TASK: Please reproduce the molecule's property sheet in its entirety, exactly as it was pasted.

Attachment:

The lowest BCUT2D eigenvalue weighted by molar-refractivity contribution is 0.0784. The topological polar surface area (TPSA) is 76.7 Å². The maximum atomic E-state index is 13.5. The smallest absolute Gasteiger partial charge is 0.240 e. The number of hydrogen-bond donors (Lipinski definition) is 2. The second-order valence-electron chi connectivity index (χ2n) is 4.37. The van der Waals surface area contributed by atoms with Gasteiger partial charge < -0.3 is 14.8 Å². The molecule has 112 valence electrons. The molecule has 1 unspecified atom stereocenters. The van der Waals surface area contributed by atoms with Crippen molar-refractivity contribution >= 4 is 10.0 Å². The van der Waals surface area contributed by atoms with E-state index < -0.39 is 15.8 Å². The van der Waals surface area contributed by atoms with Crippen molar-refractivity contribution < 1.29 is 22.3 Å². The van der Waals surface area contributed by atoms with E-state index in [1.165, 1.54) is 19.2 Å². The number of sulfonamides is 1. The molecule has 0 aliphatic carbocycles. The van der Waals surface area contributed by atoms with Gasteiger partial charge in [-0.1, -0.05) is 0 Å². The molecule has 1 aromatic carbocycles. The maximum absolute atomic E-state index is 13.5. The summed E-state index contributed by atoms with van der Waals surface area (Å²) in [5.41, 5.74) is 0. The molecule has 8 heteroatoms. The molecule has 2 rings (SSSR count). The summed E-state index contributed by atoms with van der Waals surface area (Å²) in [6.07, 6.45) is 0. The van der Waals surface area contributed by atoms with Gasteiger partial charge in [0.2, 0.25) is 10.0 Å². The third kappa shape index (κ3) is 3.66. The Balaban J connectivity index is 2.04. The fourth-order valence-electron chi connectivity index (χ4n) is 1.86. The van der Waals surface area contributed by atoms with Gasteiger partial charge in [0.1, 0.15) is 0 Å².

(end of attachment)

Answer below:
The lowest BCUT2D eigenvalue weighted by molar-refractivity contribution is 0.0784. The topological polar surface area (TPSA) is 76.7 Å². The maximum atomic E-state index is 13.5. The smallest absolute Gasteiger partial charge is 0.240 e. The number of hydrogen-bond donors (Lipinski definition) is 2. The second-order valence-electron chi connectivity index (χ2n) is 4.37. The van der Waals surface area contributed by atoms with Gasteiger partial charge < -0.3 is 14.8 Å². The molecule has 112 valence electrons. The molecule has 1 unspecified atom stereocenters. The van der Waals surface area contributed by atoms with Crippen molar-refractivity contribution >= 4 is 10.0 Å². The van der Waals surface area contributed by atoms with E-state index < -0.39 is 15.8 Å². The van der Waals surface area contributed by atoms with Crippen molar-refractivity contribution < 1.29 is 22.3 Å². The van der Waals surface area contributed by atoms with E-state index in [1.165, 1.54) is 19.2 Å². The number of sulfonamides is 1. The molecule has 0 aliphatic carbocycles. The van der Waals surface area contributed by atoms with Gasteiger partial charge in [-0.1, -0.05) is 0 Å². The molecule has 1 aromatic carbocycles. The maximum absolute atomic E-state index is 13.5. The summed E-state index contributed by atoms with van der Waals surface area (Å²) in [5.41, 5.74) is 0. The molecule has 8 heteroatoms. The molecule has 2 rings (SSSR count). The summed E-state index contributed by atoms with van der Waals surface area (Å²) in [6.07, 6.45) is 0. The van der Waals surface area contributed by atoms with Gasteiger partial charge in [0.2, 0.25) is 10.0 Å². The third kappa shape index (κ3) is 3.66. The Balaban J connectivity index is 2.04. The fourth-order valence-electron chi connectivity index (χ4n) is 1.86. The van der Waals surface area contributed by atoms with Gasteiger partial charge in [0.1, 0.15) is 0 Å².